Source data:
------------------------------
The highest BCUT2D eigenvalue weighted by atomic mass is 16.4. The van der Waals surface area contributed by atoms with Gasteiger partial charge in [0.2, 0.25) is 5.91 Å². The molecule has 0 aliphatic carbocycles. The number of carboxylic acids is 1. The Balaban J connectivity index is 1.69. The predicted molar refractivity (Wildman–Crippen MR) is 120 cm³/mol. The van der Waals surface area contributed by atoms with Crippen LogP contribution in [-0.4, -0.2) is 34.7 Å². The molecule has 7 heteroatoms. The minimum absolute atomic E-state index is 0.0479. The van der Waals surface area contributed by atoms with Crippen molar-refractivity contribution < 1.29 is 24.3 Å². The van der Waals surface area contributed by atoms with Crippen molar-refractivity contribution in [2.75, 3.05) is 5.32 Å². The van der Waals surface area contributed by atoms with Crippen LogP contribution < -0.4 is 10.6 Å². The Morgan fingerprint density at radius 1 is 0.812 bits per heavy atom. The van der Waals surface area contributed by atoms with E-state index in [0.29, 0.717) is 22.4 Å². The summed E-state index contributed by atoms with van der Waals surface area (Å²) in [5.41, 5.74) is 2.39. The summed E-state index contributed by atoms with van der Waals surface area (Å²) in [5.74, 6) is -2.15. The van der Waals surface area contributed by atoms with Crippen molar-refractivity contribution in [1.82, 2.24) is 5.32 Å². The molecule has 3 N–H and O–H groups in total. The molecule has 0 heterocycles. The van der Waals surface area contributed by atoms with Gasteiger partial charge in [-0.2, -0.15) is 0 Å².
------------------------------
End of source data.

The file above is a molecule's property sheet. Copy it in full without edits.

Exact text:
The highest BCUT2D eigenvalue weighted by atomic mass is 16.4. The van der Waals surface area contributed by atoms with Gasteiger partial charge in [0.2, 0.25) is 5.91 Å². The molecule has 0 aliphatic carbocycles. The number of carboxylic acids is 1. The Balaban J connectivity index is 1.69. The predicted molar refractivity (Wildman–Crippen MR) is 120 cm³/mol. The van der Waals surface area contributed by atoms with Crippen LogP contribution in [-0.4, -0.2) is 34.7 Å². The molecule has 7 heteroatoms. The minimum absolute atomic E-state index is 0.0479. The van der Waals surface area contributed by atoms with Crippen molar-refractivity contribution < 1.29 is 24.3 Å². The van der Waals surface area contributed by atoms with Crippen molar-refractivity contribution in [2.75, 3.05) is 5.32 Å². The van der Waals surface area contributed by atoms with Crippen LogP contribution < -0.4 is 10.6 Å². The Morgan fingerprint density at radius 1 is 0.812 bits per heavy atom. The van der Waals surface area contributed by atoms with E-state index in [0.29, 0.717) is 22.4 Å². The summed E-state index contributed by atoms with van der Waals surface area (Å²) in [5.41, 5.74) is 2.39. The summed E-state index contributed by atoms with van der Waals surface area (Å²) in [5.74, 6) is -2.15. The van der Waals surface area contributed by atoms with Crippen molar-refractivity contribution in [1.82, 2.24) is 5.32 Å². The molecule has 3 N–H and O–H groups in total. The molecule has 0 heterocycles. The van der Waals surface area contributed by atoms with Gasteiger partial charge in [-0.2, -0.15) is 0 Å².